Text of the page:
When I feel lips unexpectedly press against the nape of my neck, I immediately stiffen. “The fuck?” I murmur quietly as a warning.  

But Chapman isn’t to be discouraged.  I feel the scrape of sharp teeth at the skin where my neck meets my shoulder.  “I can be quiet,” she responds in a hushed tone.

“Th-that’s hardly the point,” I stutter quietly. “What about Vause?”

Her lips curl into a frown. “I’m not with anyone, Faith,” she says, boldly calling me by my first name for the first time.

“What are you playing at?” I stare hard at her.  “Is this to make her jealous?  Are you trying to get back at her or something?”

“I…” Her pretty face crumples.

“C’mon,” I grunt.  This isn’t a conversation to have when the walls have ears as well as eyes.  I grab her hand and jerk her up from my bed.  She looks confused and a little bit scared, but she obediently follows.

There’s an unlocked supply closet in the hallway outside of Dorm B.  Besides going outside to the yard, it’s about the only space in this godforsaken place where you can actually get some privacy.

I close the door behind us and keep my hands on the doorknob so no one can interrupt us. “Chapman.  What are you thinking?”

She drops her eyes in defeat. “I’m just so angry,” she mumbles.  “And I should hate her; and I do.  But another part of me….” She sighs and her whole body sags.  “Another part of me can’t help wanting to be close to her." 

I bite my bottom lip.  Her words cut a little too close to home for me. 

“I thought maybe if she thought you and I were…” She trails off and looks visibly embarrassed by her plan.

“I’m sorry…I-I wasn’t thinking.  But it’s just so hard to be in this place.”  She throws her hands up in frustration and tears begin to fall down her cheeks. “And now she’s here.” She futilely wipes at her face, but fresh tears continue to replace those she’s wiped away.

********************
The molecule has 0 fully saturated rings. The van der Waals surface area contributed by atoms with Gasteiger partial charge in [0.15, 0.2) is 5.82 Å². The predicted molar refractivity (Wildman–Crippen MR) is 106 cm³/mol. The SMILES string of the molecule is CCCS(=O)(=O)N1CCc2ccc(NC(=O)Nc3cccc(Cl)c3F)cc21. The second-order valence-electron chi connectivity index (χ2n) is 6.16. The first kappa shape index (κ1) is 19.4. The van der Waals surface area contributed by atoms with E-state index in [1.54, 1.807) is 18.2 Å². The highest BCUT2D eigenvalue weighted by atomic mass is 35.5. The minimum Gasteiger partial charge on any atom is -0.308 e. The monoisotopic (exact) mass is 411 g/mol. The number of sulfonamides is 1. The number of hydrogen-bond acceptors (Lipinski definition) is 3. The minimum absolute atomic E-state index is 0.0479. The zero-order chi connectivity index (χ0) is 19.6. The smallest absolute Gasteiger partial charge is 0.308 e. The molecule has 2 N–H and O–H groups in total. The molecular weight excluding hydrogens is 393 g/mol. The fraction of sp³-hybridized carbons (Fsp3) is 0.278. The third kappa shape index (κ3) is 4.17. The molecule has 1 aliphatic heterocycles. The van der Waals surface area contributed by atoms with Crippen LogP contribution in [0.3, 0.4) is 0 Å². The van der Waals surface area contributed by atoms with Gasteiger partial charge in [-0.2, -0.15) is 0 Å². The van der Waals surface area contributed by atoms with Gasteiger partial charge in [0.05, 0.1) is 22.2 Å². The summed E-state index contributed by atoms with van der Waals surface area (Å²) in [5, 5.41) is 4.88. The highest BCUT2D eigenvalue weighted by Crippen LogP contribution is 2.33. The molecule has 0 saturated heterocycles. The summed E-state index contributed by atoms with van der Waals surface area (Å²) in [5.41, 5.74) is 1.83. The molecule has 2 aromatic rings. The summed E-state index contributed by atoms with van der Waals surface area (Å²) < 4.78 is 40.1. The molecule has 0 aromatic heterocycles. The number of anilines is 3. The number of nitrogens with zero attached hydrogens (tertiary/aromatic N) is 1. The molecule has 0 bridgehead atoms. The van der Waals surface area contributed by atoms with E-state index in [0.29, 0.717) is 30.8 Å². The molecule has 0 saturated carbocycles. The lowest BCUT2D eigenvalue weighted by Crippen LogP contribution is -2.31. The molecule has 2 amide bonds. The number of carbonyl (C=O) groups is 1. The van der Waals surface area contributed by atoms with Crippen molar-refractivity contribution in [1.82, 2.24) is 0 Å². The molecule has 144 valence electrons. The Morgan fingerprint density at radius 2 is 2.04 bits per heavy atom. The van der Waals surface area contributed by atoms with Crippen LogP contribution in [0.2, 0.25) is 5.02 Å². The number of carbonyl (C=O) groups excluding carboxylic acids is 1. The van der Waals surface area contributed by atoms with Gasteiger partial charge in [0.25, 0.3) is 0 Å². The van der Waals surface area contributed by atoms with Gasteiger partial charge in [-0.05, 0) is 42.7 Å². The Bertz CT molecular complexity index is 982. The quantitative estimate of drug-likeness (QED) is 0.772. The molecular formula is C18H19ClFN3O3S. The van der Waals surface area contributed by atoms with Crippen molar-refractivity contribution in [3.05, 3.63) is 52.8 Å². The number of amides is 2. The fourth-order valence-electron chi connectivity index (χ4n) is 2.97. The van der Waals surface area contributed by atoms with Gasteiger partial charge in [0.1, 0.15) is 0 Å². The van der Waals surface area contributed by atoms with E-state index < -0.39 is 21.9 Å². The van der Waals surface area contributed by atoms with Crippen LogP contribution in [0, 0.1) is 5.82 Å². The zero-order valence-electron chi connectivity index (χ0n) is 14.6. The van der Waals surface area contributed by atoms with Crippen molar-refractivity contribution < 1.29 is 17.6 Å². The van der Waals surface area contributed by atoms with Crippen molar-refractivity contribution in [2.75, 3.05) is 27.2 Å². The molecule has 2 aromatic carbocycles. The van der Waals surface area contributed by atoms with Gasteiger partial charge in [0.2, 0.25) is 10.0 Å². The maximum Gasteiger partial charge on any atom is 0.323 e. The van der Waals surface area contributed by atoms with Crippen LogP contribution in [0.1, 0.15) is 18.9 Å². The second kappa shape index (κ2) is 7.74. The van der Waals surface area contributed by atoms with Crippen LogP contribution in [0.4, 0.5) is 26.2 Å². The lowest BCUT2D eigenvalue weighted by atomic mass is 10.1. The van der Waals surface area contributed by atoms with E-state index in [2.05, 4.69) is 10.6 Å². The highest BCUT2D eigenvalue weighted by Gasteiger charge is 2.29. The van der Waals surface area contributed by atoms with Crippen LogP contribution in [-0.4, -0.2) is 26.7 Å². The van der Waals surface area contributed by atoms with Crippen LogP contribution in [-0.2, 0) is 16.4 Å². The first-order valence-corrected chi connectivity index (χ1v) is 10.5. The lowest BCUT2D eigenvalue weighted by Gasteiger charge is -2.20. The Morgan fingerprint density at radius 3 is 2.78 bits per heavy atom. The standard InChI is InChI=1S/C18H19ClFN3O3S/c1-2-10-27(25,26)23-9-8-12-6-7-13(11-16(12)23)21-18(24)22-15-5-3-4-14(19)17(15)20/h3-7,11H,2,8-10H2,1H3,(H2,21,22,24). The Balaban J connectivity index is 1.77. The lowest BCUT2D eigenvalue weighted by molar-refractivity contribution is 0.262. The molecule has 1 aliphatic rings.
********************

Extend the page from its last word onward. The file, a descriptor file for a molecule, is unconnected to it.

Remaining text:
I’ve never been good with visible emotions.  I’ve always just shoved those shitty feelings down.  “Piper…d-don’t cry.” My voice is little more than a whisper.  I push a stray sweep of blonde hair out of her face, tucking it behind her ear.

She sniffles and rubs at a leaking eye with the back of her hand. “You’re very nice, Lehane.”

I feel myself smiling. “Yeah, well, keep it to yourself; I don’t show this side too often.”

She mimics my gesture and gently strokes a few brunette locks strands away from my forehead.  “I like all of your sides,” she murmurs.  Her blue eyes seem to go darker.

“Chapman,” I warn with a growl.

She covers her mouth with her hands. “I’m sorry.  God.  It’s just that you’re being so nice.”  She buries her face in her hands. “It’s a bad habit. I don’t know why I always show gratitude like that.”

I pat her back.  “Don’t beat yourself up over it.”

She looks up, her eyes bloodshot from tears.  “Please don’t tell anyone I tried to molest you,” she pled. “I mean, not that I’d be embarrassed to have people think that we, uh, you know,” she says, gesturing between our two bodies, “Because you’re a very attractive woman and I…” She winces. “But I don’t want to encourage the others.”

Big Boo’s smarmy smile floats into my vision.  “Not a word,” I readily nod.

She flashes me a brief, brilliant smile of gratitude.  “So how do we…”

“You go first,” I say, moving out of the way.  “I’ll wait a little bit so no one sees us leaving together.”

The corner of her thin, pink lips twitches.  “Thanks again,” she breathes.

All of this gratefulness is making me itch.  I scratch at the back of my neck. “Don’t mention it,” I grunt.

She wiggles past me and opens the closet door.  My eyes reflexively follow her backside as she walks by.  The shapeless prison uniform is anything but flattering and her ass is a little flat for my liking.  I avert my eyes as soon as I realize what I’m doing.  Looking at Chapman like she’s a piece of meat isn’t going to help the situation.